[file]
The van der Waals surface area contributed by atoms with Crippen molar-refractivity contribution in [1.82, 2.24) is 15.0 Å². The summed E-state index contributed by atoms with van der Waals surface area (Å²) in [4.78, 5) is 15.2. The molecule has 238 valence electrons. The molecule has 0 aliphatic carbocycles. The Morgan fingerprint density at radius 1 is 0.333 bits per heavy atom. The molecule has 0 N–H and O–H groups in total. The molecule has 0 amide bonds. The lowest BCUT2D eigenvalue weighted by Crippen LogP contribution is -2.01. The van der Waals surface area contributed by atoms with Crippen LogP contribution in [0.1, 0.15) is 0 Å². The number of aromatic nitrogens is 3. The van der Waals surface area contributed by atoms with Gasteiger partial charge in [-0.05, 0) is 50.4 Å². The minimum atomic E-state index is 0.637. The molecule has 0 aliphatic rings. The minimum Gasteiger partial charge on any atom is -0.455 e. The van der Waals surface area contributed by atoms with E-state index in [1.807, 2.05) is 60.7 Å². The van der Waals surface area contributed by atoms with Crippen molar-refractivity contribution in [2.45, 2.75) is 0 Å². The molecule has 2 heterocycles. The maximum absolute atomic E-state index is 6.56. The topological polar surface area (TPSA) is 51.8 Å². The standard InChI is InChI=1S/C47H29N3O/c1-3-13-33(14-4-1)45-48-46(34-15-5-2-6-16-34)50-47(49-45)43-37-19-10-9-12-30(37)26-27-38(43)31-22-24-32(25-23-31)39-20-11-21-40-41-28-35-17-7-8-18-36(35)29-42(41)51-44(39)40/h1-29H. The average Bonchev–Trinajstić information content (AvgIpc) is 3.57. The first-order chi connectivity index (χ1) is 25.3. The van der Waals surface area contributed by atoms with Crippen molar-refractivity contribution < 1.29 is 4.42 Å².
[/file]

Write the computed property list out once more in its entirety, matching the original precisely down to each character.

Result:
The van der Waals surface area contributed by atoms with Crippen molar-refractivity contribution in [1.82, 2.24) is 15.0 Å². The summed E-state index contributed by atoms with van der Waals surface area (Å²) in [4.78, 5) is 15.2. The molecule has 238 valence electrons. The molecule has 0 aliphatic carbocycles. The Morgan fingerprint density at radius 1 is 0.333 bits per heavy atom. The molecule has 0 N–H and O–H groups in total. The molecule has 0 amide bonds. The lowest BCUT2D eigenvalue weighted by Crippen LogP contribution is -2.01. The van der Waals surface area contributed by atoms with Crippen LogP contribution in [0.1, 0.15) is 0 Å². The number of aromatic nitrogens is 3. The van der Waals surface area contributed by atoms with Gasteiger partial charge in [-0.05, 0) is 50.4 Å². The minimum atomic E-state index is 0.637. The molecule has 0 aliphatic rings. The minimum Gasteiger partial charge on any atom is -0.455 e. The van der Waals surface area contributed by atoms with E-state index in [1.807, 2.05) is 60.7 Å². The van der Waals surface area contributed by atoms with Crippen molar-refractivity contribution in [2.45, 2.75) is 0 Å². The molecule has 2 heterocycles. The maximum absolute atomic E-state index is 6.56. The topological polar surface area (TPSA) is 51.8 Å². The standard InChI is InChI=1S/C47H29N3O/c1-3-13-33(14-4-1)45-48-46(34-15-5-2-6-16-34)50-47(49-45)43-37-19-10-9-12-30(37)26-27-38(43)31-22-24-32(25-23-31)39-20-11-21-40-41-28-35-17-7-8-18-36(35)29-42(41)51-44(39)40/h1-29H. The average Bonchev–Trinajstić information content (AvgIpc) is 3.57. The first-order chi connectivity index (χ1) is 25.3. The van der Waals surface area contributed by atoms with Crippen molar-refractivity contribution < 1.29 is 4.42 Å².